Gamers8 is hosted by Saudi Esports Federation (SEF), with Savvy Games Group as lead sponsor and EFG as event operator. The first Gamers8, was launched in July-August 2022 as the largest independent esports event globally, both in terms of elite-level game coverage (6 tournaments in Rocket League, Dota 2, Rainbow 6, Fortnite, and PUBG Mobile over 8 weeks) and prize pool ($15 million). Gamers8 attracted top competitors from around the world, including winners of prestigious events like The International and ESL One. In Dota 2, Gamers8 became the #1 event outside of the Dota 2 Pro Circuit based on hours watched (7.5 million), one of the top 5 events in 2022. A new joint event in direct partnership with KRAFTON (PUBG Mobile World Invitational) garnered 2.5 million hours watched, equal to two events of the same level hosted last year (East and West) combined. As part of Gamers8, SEF also hosted a gaming and esports summit called Next World Forum that attracted leading industry stakeholders from around the globe. It facilitated the exchange of ideas and gave birth to multiple partnerships, especially between esports federations.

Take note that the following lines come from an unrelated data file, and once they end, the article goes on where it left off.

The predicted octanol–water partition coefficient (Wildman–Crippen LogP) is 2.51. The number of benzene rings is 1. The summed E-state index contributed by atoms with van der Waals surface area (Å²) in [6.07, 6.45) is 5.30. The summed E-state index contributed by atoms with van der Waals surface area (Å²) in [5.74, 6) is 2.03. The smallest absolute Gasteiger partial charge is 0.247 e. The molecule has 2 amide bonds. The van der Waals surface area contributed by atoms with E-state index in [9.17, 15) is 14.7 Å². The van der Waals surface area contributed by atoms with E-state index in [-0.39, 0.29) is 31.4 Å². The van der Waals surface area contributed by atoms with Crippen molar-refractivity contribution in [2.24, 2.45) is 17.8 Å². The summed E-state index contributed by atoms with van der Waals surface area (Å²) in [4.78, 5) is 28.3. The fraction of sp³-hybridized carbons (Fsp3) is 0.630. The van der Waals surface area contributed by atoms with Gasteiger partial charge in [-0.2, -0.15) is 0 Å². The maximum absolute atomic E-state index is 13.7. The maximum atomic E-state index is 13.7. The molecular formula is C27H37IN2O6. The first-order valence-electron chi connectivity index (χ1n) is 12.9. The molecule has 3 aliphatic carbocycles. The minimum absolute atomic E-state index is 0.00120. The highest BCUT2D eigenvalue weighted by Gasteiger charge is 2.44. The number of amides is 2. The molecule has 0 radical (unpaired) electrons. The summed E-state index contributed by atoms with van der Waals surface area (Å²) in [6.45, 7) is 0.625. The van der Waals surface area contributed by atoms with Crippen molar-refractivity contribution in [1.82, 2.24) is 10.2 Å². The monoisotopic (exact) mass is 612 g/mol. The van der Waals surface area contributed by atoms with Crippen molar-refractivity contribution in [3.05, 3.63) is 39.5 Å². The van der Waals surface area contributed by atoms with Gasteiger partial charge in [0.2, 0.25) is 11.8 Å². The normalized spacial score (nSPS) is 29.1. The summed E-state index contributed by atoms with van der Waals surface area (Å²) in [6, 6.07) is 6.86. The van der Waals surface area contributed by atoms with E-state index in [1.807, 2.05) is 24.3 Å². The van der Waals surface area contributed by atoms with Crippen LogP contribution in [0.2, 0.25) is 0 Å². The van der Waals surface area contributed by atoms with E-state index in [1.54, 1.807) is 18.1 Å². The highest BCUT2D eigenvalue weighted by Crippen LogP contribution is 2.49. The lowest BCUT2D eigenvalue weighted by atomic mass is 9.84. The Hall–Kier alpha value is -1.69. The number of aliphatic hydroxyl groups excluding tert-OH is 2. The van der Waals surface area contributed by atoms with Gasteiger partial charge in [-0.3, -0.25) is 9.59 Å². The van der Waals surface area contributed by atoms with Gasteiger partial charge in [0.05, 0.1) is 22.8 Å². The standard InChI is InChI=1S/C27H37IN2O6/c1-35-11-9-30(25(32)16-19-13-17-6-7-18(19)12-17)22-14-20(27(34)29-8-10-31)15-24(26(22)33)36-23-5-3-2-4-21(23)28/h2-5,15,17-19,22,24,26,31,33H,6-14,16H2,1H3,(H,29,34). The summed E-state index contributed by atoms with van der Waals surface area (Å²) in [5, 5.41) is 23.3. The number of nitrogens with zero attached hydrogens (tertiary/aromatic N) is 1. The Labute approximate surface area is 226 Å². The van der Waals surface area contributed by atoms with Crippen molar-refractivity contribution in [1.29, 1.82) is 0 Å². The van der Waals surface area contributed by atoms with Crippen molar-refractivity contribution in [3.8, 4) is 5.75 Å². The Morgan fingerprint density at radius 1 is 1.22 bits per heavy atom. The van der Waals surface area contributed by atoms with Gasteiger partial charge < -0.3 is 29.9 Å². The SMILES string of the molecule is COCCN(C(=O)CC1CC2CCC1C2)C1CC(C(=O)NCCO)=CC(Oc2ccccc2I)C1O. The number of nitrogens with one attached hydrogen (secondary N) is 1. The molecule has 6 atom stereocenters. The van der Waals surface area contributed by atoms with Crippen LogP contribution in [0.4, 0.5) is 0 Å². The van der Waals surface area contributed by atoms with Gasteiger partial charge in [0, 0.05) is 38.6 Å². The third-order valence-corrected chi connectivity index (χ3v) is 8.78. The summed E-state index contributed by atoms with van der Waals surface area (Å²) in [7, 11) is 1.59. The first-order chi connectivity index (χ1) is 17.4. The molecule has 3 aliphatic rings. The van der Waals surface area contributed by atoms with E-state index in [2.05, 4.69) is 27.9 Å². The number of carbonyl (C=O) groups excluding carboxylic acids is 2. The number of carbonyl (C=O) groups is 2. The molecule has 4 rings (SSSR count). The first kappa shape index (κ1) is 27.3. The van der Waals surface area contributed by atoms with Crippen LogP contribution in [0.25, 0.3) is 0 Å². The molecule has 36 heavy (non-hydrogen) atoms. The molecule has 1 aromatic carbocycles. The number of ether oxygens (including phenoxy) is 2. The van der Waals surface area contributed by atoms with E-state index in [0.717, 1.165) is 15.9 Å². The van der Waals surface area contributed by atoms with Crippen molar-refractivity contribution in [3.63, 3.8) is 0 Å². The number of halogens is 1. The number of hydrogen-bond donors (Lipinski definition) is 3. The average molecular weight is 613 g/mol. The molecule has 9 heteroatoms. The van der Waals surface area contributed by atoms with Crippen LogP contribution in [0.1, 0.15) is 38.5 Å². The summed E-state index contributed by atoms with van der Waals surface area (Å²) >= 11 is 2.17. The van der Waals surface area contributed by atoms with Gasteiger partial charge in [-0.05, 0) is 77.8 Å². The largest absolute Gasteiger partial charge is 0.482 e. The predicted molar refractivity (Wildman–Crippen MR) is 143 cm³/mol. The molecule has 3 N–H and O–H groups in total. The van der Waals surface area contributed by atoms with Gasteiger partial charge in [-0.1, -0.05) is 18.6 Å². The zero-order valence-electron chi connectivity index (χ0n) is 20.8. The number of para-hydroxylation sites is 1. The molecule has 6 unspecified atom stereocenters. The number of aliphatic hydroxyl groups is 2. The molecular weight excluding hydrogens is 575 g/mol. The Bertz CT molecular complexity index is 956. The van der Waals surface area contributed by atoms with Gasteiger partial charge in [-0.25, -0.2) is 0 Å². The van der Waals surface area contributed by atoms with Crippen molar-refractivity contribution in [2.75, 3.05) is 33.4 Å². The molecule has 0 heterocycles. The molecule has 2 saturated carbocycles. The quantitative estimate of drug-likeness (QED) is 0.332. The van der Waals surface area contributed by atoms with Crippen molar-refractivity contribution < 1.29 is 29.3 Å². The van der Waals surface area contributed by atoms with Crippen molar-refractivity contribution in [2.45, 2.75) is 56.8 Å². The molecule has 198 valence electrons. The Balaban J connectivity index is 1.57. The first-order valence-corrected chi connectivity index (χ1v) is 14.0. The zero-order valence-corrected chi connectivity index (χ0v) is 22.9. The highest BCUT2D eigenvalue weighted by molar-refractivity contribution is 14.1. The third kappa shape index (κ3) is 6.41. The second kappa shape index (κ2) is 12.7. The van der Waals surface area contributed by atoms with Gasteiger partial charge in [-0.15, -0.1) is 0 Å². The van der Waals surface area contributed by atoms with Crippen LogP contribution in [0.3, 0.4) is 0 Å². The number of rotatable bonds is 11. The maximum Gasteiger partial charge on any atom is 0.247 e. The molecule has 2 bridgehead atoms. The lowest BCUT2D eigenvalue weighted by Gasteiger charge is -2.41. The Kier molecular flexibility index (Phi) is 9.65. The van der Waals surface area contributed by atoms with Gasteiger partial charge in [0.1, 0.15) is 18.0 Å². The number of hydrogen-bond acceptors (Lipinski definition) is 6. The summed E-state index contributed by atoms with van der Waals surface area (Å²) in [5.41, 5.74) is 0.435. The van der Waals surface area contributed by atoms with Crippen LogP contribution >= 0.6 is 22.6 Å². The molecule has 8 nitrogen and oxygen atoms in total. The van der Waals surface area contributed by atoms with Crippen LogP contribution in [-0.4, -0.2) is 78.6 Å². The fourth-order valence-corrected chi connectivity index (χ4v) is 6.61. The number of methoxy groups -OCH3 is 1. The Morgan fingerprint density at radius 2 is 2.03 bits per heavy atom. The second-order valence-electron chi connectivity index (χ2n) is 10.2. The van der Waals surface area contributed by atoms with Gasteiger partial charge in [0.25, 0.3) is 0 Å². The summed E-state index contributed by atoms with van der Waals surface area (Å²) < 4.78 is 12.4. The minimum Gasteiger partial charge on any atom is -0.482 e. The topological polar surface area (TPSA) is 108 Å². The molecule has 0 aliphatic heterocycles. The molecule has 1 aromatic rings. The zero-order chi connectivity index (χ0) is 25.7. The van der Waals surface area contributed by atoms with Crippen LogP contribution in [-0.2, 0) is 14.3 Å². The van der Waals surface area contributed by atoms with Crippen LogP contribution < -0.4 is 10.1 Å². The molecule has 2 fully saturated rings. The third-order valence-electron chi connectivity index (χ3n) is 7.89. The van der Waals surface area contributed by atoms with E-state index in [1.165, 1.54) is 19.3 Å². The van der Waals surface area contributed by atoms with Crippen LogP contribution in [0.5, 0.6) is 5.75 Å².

It seems to be only the start for Gamers8, as the event returned on an even larger scale in 2023. Top global teams compete for $45 million in prizes across >10 esports titles (same as in 2022, plus CS:GO, PUBG PC version, FIFA, Tekken 7, Street Fighter, and ESL R1). In addition to the IP-based events, Gamers8 2023 will introduce new elements like a ranking of the best clubs across different games.
KSA also supports its local esports clubs. Gamers8 gave them a chance to be a part of the event and compete with the best teams in the world, subject to qualifying for the limited number of seats allocated to local teams. Several, like Team Falcon, seized the opportunity to show their skill, and returned some strong results.
KSA is not the only country in the region pursuing esports. UAE is also active in the field, with multiple efforts to boost the sector. Abu Dhabi hosted the prestigious BLAST Premier World Final in CS:GO in 2022 (and plans to host it in 2023 as well), gathering the best CS:GO teams and players throughout the year to compete for the title and $1 million prize pool. Abu Dhabi’s gaming hub aims to support not only gaming companies, but esports also. It is currently home to multiple esports-focused businesses, including: